Chevron stitches are very popular these days and they come in a variety of stitches, from the single crochet chevron to the vintage fan ripple. Many patterns are available for various projects using the chevron stitch, but what if you want to venture out on your own a bit and come up with your own design? You might be wondering how on earth designers know how many chains to make. Every crocheter has made the mistake of making the foundation chain the length they need only to find that after row one, their project is much shorter than they started out with. I hope this tutorial will help you avoid this simple mistake!
It’s simple really, with a little bit of math of course. Before you pull out your hair in frustration, or run for the hills since I said the dreaded “M” word, follow this simple article on how to calculate foundation chain for chevron stitches.
The hook and yarn and even your crochet style will come into play when calculating the size of your foundation chain (a concept referred to as gauge). Because of this, I can not provide you with a simple answer. If you are following a pattern, there is no need to calculate this because the designer has done it for you. However, if you venture out on your own, you will need to take a few measurements and make a couple calculations.
Step One: Make a chain consisting of one pattern repeat. For example 11 + 2 (for a chevron consisting of 4 stitches in between each peak), the number 11 is your pattern repeat. Measure this chain and record the length for reference. In this example, my chain measures 3 ” long.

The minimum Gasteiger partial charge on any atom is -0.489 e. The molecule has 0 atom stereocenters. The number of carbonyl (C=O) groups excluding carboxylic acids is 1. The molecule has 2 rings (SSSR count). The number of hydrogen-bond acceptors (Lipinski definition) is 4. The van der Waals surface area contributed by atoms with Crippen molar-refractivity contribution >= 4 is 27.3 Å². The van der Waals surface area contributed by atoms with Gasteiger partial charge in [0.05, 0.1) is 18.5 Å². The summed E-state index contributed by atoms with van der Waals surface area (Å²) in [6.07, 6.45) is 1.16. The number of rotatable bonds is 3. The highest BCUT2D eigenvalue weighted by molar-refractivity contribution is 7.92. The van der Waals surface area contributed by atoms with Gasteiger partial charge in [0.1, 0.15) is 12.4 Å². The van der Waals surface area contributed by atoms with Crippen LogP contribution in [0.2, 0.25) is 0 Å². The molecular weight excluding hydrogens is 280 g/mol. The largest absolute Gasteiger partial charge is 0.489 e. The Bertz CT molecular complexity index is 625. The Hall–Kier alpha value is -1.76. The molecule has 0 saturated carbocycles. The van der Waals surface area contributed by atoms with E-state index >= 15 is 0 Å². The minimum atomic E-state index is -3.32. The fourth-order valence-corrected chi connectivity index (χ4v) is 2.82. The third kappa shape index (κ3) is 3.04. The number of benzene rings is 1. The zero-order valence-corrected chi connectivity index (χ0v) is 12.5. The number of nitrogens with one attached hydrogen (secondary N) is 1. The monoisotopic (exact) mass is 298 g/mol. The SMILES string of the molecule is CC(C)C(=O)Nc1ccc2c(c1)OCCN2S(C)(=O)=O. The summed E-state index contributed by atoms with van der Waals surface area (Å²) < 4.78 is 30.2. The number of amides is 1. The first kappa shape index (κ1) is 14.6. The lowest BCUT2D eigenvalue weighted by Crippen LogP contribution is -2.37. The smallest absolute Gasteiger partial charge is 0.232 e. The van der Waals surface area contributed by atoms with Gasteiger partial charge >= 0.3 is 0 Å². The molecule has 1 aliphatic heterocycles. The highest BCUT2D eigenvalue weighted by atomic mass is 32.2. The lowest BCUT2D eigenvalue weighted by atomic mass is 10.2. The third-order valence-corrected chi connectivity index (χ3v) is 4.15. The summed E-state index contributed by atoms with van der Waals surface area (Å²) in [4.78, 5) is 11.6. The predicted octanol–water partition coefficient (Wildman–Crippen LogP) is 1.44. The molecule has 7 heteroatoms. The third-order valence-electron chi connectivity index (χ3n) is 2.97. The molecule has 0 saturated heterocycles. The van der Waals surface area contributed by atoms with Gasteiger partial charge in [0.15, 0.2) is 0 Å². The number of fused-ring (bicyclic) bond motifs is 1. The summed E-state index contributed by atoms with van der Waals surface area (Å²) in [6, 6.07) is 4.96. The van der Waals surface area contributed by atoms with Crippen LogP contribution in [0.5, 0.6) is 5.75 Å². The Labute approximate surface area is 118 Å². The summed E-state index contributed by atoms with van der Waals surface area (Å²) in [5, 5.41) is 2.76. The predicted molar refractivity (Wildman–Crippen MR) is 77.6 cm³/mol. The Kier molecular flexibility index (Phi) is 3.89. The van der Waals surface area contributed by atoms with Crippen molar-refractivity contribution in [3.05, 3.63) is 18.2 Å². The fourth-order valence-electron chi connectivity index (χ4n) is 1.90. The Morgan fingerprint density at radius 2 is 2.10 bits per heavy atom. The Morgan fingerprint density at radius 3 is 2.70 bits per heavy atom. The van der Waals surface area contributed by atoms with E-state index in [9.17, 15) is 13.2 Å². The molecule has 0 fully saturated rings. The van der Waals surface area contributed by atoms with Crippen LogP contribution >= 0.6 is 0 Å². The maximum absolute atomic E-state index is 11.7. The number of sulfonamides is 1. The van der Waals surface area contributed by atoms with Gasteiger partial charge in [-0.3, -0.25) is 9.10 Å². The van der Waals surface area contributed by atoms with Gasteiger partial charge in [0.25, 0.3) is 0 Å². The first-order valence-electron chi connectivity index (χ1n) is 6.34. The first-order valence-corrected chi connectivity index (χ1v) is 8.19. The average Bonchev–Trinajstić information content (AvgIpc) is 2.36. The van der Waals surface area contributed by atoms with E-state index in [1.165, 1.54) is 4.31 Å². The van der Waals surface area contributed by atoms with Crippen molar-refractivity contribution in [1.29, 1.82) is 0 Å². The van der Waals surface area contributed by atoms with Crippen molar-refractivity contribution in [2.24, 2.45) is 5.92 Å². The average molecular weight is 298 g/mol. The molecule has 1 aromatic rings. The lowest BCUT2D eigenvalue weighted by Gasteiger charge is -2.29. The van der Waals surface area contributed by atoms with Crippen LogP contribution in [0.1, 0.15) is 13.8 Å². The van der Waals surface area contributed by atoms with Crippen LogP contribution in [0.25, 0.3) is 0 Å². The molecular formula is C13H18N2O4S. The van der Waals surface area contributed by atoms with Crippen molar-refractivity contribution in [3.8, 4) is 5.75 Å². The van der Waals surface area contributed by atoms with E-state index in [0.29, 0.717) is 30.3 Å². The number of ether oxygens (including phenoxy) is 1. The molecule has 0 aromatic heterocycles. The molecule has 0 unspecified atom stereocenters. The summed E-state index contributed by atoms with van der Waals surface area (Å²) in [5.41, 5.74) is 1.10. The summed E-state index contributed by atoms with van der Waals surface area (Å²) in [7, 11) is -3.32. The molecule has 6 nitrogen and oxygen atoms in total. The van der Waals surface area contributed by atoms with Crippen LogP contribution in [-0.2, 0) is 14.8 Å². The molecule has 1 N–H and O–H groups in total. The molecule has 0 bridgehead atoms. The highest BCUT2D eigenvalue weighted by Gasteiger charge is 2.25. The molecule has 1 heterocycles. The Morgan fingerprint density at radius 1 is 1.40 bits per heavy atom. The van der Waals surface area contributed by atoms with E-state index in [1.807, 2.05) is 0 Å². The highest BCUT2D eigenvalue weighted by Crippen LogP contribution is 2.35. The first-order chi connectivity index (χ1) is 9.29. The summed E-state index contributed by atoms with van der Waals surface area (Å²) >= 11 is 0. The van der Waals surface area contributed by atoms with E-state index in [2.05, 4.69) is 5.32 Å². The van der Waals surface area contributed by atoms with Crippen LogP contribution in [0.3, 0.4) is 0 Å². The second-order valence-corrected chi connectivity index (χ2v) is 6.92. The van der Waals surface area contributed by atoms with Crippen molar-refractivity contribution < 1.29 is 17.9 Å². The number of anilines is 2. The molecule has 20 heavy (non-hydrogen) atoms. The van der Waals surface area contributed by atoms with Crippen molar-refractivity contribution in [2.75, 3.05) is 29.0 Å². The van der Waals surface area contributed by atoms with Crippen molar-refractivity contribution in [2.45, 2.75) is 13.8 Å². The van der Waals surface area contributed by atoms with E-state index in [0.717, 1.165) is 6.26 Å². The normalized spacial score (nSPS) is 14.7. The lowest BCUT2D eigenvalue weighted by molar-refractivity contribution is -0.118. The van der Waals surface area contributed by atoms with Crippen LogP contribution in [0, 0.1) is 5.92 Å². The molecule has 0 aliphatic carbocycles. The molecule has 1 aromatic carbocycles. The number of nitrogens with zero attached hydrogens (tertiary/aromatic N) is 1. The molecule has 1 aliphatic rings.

Step Two: Proceed with your first row. Measure your row and record the number. My row now measures 2.5” long.
In this example, my chain “shrank” 1/2″ with the pattern.
Step Three: Take the desired length and divide by the number from Step two. Let’s say I want a baby blanket to measure 45″ wide. So I will divide 45 by 2.5 which equals 18. That means there needs to be 18 pattern repeats to get the length that I want, 45″.
Step Four: Multiply the number of pattern repeats (18 in this case) by the number of chains in each pattern repeat (11 as mentioned in step one) which equals 198 chains. Therefore I need to make 198 chains in my foundation chain for this project.